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Publication Title

Journal of urban health


The objective of this study is to evaluate the life course effects of racism on depressive symptoms in young Black women and to identify particularly sensitive periods. Guided by life-course theory and using logistic regression, we analyzed baseline data on racism frequency and stress from racism at two time periods (before age 20 and during the 20s) and follow-up data (at approximate 20-month intervals) on depressive symptoms (using a modified 11-item Center for Epidemiologic Studies Depression Scale, CES-D) among 1612 Black women participants aged 23-34 years living in Detroit, MI. Of the 1612 women, 65% reported experiencing some racism at baseline, and 36.5% had high depressive symptoms at follow-up. Those who experienced high frequency of racism before age 20 had an increased risk for high depressive symptoms (RR = 1.26, 95% CI:  1.07, 1.46) compared to participants in the low racism frequency group. We observed similar associations for high vs. low stress from racism (RR = 1.30, 95% CI : 1.06, 1.54) and high vs. low combination of racism frequency and stress (RR = 1.38, 95% CI: 1.13, 1.64). These findings did not hold or were weaker when assessing racism during the 20s. Among women who experienced high racism across the two time periods, the risk of high depressive symptoms was higher than those who experienced low racism during both periods (RR = 1.49, 95% CI:  1.14, 1.86). The slightly stronger associations between racism and depressive symptoms in childhood and adolescence than in young adulthood suggest that early life might be a sensitive period for experiencing racism.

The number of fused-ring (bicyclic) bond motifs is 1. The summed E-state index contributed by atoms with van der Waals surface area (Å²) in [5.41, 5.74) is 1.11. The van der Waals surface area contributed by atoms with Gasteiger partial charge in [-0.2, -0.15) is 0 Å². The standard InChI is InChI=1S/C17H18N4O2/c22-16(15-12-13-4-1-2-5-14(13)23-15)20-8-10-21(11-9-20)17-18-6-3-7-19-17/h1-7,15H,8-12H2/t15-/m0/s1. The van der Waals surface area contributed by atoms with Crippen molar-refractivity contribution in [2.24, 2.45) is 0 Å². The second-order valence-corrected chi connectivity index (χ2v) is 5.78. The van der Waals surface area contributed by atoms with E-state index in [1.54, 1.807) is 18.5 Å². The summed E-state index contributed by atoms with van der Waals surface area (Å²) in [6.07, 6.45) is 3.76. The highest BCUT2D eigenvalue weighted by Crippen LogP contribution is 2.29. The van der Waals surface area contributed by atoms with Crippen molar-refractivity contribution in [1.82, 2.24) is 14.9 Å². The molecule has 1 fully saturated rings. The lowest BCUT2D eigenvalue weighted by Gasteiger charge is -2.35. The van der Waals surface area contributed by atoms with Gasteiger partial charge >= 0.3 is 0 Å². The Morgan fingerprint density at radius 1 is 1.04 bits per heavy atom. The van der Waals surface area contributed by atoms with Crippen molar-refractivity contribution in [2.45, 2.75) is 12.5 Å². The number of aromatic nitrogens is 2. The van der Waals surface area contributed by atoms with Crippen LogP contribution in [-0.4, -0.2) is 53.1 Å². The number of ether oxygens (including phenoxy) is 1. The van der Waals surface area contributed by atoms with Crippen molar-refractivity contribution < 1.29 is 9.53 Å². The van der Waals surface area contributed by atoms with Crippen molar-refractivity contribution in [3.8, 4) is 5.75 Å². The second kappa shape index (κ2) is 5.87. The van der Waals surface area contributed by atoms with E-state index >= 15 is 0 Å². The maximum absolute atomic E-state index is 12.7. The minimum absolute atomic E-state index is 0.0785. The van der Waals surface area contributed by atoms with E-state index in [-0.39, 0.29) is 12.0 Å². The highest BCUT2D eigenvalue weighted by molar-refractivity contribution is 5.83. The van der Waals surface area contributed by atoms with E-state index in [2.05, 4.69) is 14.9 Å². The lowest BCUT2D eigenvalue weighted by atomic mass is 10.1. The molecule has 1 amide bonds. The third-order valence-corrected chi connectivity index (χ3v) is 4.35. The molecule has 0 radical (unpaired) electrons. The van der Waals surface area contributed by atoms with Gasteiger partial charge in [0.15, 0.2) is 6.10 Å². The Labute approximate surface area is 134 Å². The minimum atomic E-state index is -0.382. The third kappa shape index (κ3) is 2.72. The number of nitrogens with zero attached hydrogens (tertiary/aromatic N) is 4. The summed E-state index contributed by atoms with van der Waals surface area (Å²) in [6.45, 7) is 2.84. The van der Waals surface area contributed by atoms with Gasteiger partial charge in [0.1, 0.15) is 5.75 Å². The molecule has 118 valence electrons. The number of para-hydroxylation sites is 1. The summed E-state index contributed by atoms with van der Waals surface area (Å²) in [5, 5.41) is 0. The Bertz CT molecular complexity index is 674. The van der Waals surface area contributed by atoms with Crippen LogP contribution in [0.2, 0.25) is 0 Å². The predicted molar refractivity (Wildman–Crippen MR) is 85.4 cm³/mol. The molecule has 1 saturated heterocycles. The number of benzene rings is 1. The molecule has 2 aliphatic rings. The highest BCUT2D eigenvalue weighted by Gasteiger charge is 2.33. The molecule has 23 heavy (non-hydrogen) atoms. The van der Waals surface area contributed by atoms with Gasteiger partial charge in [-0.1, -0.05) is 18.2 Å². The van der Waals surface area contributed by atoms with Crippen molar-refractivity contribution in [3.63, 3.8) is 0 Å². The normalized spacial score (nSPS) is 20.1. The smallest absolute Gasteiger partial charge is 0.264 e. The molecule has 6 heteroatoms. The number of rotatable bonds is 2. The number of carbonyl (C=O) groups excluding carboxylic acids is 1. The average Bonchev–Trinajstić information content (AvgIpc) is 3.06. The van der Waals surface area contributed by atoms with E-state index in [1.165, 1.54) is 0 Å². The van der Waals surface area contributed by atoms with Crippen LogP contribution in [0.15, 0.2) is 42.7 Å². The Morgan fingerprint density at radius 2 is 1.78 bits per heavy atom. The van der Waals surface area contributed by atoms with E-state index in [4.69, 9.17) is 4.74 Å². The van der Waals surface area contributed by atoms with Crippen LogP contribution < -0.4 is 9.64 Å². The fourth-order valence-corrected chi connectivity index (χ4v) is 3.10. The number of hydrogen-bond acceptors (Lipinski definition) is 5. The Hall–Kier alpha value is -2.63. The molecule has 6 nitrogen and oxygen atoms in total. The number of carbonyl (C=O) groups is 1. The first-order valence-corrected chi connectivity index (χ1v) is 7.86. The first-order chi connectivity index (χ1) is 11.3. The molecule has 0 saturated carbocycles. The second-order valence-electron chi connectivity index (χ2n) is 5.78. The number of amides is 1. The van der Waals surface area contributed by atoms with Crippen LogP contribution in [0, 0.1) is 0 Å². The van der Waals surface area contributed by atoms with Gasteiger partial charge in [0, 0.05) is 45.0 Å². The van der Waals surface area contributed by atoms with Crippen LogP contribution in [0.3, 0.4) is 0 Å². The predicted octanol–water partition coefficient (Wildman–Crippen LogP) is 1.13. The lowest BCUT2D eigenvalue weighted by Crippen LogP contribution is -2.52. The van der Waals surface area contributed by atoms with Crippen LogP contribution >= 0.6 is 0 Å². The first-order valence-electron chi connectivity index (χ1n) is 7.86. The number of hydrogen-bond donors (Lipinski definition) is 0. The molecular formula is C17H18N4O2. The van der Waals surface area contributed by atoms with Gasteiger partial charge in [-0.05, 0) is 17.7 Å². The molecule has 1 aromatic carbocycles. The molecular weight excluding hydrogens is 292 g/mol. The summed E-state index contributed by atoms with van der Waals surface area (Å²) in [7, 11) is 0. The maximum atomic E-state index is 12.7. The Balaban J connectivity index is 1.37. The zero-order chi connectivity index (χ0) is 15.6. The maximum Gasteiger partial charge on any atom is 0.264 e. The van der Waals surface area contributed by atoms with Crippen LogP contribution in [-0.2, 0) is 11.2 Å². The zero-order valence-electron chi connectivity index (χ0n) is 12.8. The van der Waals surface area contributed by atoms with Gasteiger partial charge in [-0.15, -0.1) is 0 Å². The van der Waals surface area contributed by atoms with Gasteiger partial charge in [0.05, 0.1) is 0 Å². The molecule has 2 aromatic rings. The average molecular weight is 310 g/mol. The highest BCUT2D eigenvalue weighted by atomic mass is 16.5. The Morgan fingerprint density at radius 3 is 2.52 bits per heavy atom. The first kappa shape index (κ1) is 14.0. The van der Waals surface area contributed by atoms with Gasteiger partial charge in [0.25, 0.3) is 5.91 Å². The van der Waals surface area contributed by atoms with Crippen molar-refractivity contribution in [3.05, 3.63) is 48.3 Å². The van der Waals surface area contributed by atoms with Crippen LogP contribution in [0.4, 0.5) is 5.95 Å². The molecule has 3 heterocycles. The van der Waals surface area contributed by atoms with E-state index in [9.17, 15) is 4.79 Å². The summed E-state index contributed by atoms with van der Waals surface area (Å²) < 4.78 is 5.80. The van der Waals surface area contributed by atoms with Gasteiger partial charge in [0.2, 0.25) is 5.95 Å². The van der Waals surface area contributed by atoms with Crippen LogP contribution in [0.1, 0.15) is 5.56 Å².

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ePub ahead of print



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